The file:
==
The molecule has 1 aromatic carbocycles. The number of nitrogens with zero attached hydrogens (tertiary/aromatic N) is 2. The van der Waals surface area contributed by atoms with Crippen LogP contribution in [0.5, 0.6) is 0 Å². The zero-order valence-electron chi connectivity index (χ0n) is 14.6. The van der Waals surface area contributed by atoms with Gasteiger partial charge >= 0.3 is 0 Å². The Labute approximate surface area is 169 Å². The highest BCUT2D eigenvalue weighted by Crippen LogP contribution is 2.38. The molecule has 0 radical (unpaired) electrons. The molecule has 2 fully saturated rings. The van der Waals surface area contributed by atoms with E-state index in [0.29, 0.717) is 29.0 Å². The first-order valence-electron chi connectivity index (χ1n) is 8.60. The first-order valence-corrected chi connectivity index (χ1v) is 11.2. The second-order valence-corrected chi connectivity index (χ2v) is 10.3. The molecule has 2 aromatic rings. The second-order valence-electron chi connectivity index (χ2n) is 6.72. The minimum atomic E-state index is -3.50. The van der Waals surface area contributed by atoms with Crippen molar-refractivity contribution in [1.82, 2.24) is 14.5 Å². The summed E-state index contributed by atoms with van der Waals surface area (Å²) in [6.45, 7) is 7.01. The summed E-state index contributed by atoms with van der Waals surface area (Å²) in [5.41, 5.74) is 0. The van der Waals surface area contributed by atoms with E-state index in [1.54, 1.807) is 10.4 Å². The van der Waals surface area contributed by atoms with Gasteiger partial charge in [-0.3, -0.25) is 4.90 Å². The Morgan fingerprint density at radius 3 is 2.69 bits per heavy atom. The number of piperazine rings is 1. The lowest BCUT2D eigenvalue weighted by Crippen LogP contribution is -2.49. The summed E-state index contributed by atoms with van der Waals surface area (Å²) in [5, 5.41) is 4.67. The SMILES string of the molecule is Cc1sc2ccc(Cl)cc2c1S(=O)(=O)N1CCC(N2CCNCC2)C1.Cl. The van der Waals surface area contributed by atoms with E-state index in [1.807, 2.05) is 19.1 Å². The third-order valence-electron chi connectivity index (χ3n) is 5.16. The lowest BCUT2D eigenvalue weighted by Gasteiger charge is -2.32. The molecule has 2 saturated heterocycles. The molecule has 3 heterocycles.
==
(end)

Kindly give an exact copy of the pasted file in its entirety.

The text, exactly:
The molecule has 1 aromatic carbocycles. The number of nitrogens with zero attached hydrogens (tertiary/aromatic N) is 2. The van der Waals surface area contributed by atoms with Crippen LogP contribution in [0.5, 0.6) is 0 Å². The zero-order valence-electron chi connectivity index (χ0n) is 14.6. The van der Waals surface area contributed by atoms with Gasteiger partial charge >= 0.3 is 0 Å². The Labute approximate surface area is 169 Å². The highest BCUT2D eigenvalue weighted by Crippen LogP contribution is 2.38. The molecule has 0 radical (unpaired) electrons. The molecule has 2 fully saturated rings. The van der Waals surface area contributed by atoms with E-state index in [0.29, 0.717) is 29.0 Å². The first-order valence-electron chi connectivity index (χ1n) is 8.60. The first-order valence-corrected chi connectivity index (χ1v) is 11.2. The second-order valence-corrected chi connectivity index (χ2v) is 10.3. The molecule has 2 aromatic rings. The second-order valence-electron chi connectivity index (χ2n) is 6.72. The minimum atomic E-state index is -3.50. The van der Waals surface area contributed by atoms with Crippen molar-refractivity contribution in [1.82, 2.24) is 14.5 Å². The summed E-state index contributed by atoms with van der Waals surface area (Å²) in [6.45, 7) is 7.01. The summed E-state index contributed by atoms with van der Waals surface area (Å²) in [5.41, 5.74) is 0. The van der Waals surface area contributed by atoms with E-state index in [1.54, 1.807) is 10.4 Å². The van der Waals surface area contributed by atoms with Gasteiger partial charge in [-0.3, -0.25) is 4.90 Å². The Morgan fingerprint density at radius 3 is 2.69 bits per heavy atom. The number of piperazine rings is 1. The lowest BCUT2D eigenvalue weighted by Crippen LogP contribution is -2.49. The summed E-state index contributed by atoms with van der Waals surface area (Å²) in [5, 5.41) is 4.67. The SMILES string of the molecule is Cc1sc2ccc(Cl)cc2c1S(=O)(=O)N1CCC(N2CCNCC2)C1.Cl. The van der Waals surface area contributed by atoms with E-state index in [1.807, 2.05) is 19.1 Å². The third-order valence-electron chi connectivity index (χ3n) is 5.16. The lowest BCUT2D eigenvalue weighted by Gasteiger charge is -2.32. The molecule has 2 saturated heterocycles. The molecule has 3 heterocycles.